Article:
No Photos, Please

New Wyoming laws stifle freedom of speech and make citizen science illegal.

Credit: Photo: Jimmy Emerson, DVM

Jonathan Ratner has been tracking water quality on public lands in Wyoming for more than a decade. As Wyoming director of the green group Western Watersheds Project, or WWP, it’s his job. But dipping a sample bottle into a river may now be illegal—thanks to a pair of new laws Governor Matthew Mead signed in March.

It is now criminal in the state to collect data on “open lands”—all private, public, or federal lands outside of towns—if the gatherer plans to pass along the info to the government and does not have express authorization to do so. This means everything from photos of the Grand Tetons to E. coli samples from streams to air-quality measurements near drilling sites is a no-no. Opponents say the legislation is an egregious attack on freedom of speech and citizen science.

Ratner continues to test the water—just not in Wyoming, where his actions could cost him $5,000 in fines and up to a year in prison. “Jonathan now has had to drive to do work elsewhere, in Colorado and Utah,” says Travis Bruner, WWP’s executive director. “Our data collection has suffered as a result and so has public interest.”

Legislators created the laws in direct response to WWP’s work. The group uncovered water pollution and federal grazing violations that prompted regulators to add three streams to a list of water bodies violating state environmental-quality standards.

“If you listened to the legislative debates, it was clear: They expressly are trying to quash data collection,” says Michael Wall, staff attorney at NRDC (disclosure).

“It’s insidious. It’s aimed at using the authority of the state to prevent people from protecting themselves. And it’s unconstitutional—it’s pretty squarely prohibited by the First Amendment.”

The laws’ broad implications have prompted NRDC and other opponents, including conservationists, academics, members of the press, and animal-protection advocates, to file suit in federal court last month in an attempt to strike it down.

Green groups are concerned they won’t be able to gather data that could reveal environmental ills. NRDC, for instance, has had to postpone air-quality sampling near oil and gas operations in Wyoming while moving ahead with the work in neighboring Montana, says Wall. PETA, meanwhile, says it prevents the organization—and whistleblowers—from exposing animal-cruelty practices (Wyoming has 1.3 million head of cattle). “We believe broadly in consumers’ right to know how their food is produced,” says Cristina Stella, a staff attorney at the Center for Food Safety. The National Press Photographers Association said Wyoming has “unjustifiably put photojournalists at risk of civil suit and criminal prosecution” and that the laws are a “blatant violation of constitutionally protected freedoms of the press that are the hallmark of this nation.”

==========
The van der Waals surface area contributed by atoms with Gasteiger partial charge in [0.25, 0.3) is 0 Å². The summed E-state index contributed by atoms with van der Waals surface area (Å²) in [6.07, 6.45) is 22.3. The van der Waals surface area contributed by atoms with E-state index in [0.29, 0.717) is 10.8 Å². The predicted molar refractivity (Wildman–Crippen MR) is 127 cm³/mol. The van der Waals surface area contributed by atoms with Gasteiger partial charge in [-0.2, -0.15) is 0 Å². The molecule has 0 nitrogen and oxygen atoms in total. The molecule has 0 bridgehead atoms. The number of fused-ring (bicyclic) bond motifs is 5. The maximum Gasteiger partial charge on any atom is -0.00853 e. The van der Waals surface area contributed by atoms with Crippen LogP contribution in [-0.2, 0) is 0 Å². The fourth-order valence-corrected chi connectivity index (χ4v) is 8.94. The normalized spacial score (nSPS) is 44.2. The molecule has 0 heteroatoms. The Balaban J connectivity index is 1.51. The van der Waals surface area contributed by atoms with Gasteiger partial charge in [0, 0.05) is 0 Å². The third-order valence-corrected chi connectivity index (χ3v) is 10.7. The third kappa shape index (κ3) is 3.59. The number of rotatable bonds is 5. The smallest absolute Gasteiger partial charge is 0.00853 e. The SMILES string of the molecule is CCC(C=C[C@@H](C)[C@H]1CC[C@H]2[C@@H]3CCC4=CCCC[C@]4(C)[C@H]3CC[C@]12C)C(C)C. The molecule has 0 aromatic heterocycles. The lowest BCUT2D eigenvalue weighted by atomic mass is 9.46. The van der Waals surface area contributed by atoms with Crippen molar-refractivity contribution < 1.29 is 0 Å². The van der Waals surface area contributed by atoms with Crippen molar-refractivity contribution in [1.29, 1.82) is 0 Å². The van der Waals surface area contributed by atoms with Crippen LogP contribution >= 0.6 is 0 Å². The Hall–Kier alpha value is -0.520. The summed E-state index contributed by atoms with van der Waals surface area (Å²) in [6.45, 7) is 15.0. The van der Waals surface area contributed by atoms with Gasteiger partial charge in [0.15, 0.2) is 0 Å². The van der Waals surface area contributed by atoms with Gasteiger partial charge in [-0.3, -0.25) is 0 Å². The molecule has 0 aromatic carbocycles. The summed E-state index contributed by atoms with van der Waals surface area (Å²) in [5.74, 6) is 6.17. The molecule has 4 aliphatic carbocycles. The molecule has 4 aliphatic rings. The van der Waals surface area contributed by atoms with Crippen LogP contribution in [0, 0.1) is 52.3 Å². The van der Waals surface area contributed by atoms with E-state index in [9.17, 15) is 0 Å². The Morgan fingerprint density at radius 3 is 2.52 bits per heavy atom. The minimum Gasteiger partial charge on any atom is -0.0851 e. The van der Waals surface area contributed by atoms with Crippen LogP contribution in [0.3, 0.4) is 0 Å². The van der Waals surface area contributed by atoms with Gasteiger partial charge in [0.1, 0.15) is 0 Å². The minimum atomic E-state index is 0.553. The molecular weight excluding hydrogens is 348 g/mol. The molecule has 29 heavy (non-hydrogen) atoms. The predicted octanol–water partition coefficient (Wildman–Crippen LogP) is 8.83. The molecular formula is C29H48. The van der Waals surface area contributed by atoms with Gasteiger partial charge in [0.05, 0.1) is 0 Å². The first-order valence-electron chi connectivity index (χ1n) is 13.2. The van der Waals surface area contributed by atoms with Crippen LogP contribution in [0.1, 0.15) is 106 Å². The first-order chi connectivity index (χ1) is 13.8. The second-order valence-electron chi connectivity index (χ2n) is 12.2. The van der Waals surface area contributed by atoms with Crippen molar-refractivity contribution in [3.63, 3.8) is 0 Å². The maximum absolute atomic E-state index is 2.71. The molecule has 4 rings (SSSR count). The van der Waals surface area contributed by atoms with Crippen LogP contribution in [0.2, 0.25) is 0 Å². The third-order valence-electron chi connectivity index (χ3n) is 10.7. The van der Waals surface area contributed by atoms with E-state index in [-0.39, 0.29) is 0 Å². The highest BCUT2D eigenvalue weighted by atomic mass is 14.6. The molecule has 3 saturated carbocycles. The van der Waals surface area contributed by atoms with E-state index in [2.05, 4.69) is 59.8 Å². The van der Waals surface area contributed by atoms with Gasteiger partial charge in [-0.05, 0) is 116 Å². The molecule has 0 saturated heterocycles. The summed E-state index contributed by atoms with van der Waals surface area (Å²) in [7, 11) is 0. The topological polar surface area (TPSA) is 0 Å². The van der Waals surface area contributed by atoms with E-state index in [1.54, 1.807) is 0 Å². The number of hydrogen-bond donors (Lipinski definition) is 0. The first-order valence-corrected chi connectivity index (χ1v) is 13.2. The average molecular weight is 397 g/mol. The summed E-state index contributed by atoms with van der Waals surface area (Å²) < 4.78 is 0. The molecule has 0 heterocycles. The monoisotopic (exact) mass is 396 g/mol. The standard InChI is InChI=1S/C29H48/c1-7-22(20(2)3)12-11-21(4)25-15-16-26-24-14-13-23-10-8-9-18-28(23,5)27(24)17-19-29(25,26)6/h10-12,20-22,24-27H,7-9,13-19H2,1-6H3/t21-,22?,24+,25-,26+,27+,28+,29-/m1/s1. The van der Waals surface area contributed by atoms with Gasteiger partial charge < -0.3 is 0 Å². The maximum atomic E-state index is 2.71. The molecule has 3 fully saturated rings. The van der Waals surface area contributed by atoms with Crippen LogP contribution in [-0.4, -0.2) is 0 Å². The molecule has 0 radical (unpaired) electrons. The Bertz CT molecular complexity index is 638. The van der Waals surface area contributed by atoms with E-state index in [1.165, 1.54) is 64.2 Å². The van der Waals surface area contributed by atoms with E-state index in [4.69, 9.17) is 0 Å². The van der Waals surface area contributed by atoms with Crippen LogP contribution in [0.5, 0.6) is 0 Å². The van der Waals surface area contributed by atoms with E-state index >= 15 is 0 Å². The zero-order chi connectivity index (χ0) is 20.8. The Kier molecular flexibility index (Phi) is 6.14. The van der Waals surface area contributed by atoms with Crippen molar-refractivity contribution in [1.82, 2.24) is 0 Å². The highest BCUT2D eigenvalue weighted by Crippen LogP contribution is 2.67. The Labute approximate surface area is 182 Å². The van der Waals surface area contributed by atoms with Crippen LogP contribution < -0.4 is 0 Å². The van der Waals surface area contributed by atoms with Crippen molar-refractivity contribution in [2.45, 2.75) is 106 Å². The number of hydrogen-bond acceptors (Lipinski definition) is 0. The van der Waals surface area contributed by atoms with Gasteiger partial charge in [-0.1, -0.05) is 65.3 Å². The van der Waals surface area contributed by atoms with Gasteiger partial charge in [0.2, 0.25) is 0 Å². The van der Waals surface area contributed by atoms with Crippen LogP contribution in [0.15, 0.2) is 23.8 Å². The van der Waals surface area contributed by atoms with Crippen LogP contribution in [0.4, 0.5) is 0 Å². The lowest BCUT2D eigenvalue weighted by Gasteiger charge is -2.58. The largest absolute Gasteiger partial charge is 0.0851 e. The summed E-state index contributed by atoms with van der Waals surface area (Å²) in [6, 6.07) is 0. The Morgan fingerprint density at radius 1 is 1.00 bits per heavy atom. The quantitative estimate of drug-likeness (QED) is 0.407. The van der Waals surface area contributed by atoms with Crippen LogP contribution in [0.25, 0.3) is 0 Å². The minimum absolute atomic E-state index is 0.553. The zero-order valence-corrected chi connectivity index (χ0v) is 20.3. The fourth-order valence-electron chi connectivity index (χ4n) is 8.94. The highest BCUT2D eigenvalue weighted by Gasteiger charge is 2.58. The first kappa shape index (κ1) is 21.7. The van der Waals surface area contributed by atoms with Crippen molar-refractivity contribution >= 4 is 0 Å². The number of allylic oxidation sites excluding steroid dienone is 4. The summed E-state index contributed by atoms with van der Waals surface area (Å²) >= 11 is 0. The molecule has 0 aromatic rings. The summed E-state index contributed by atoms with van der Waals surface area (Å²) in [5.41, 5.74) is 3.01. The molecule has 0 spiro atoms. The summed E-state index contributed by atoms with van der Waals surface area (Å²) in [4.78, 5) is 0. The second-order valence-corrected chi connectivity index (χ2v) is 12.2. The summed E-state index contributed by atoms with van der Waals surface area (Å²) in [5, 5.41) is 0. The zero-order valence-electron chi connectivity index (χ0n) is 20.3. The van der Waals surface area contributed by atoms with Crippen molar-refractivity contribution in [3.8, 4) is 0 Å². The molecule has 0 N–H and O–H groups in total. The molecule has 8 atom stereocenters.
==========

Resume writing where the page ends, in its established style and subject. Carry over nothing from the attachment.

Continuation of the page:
Mead signed the bill into law because he believes in private property rights—whether it's agricultural land or a city lot— and he believes this legislation strengthens those rights,” a spokesman for the governor’s office told Courthouse News.

The Wyoming federal court challenge follows on the heels of a federal judge’s ruling in August that Idaho's pro-agribusiness law, which barred the secret recording of livestock, is unconstitutional because it violated the First Amendment. It was the first ag-gag law to be declared unconstitutional. But there are still laws in Montana, Utah, North Dakota, Missouri, Kansas, Iowa, and North Carolina that make it illegal for activists to smuggle cameras into industrial animal operations.

Credit: Illustrated by: WatershedMedia

Wyoming’s law, meanwhile, has a much broader scope and is aimed more squarely at public lands, says Stella of the Center for Food Safety, which was a plaintiff in the Idaho case as well.

Even if Wyoming’s laws are ruled unconstitutional, as opponents widely expect, the fight against legislation that tramples free speech and other fundamental constitutional rights—and put habitat, wildlife, and human health at risk—is far from over.

“States are clamoring to get these passed,” says Stella. “It feels like playing Whac-A-Mole—strike one down in one state and another pops up in another state.” So citizen scientists, get your mallets ready.

This article was originally published on onEarth, which is no longer in publication. onEarth was founded in 1979 as the Amicus Journal, an independent magazine of thought and opinion on the environment. All opinions expressed are those of the authors and do not necessarily reflect the policies or positions of NRDC. This article is available for online republication by news media outlets or nonprofits under these conditions: The writer(s) must be credited with a byline; you must note prominently that the article was originally published by and link to the original; the article cannot be edited (beyond simple things such grammar); you can’t resell the article in any form or grant republishing rights to other outlets; you can’t republish our material wholesale or automatically—you need to select articles individually; you can’t republish the photos or graphics on our site without specific permission; you should drop us a note to let us know when you’ve used one of our articles.

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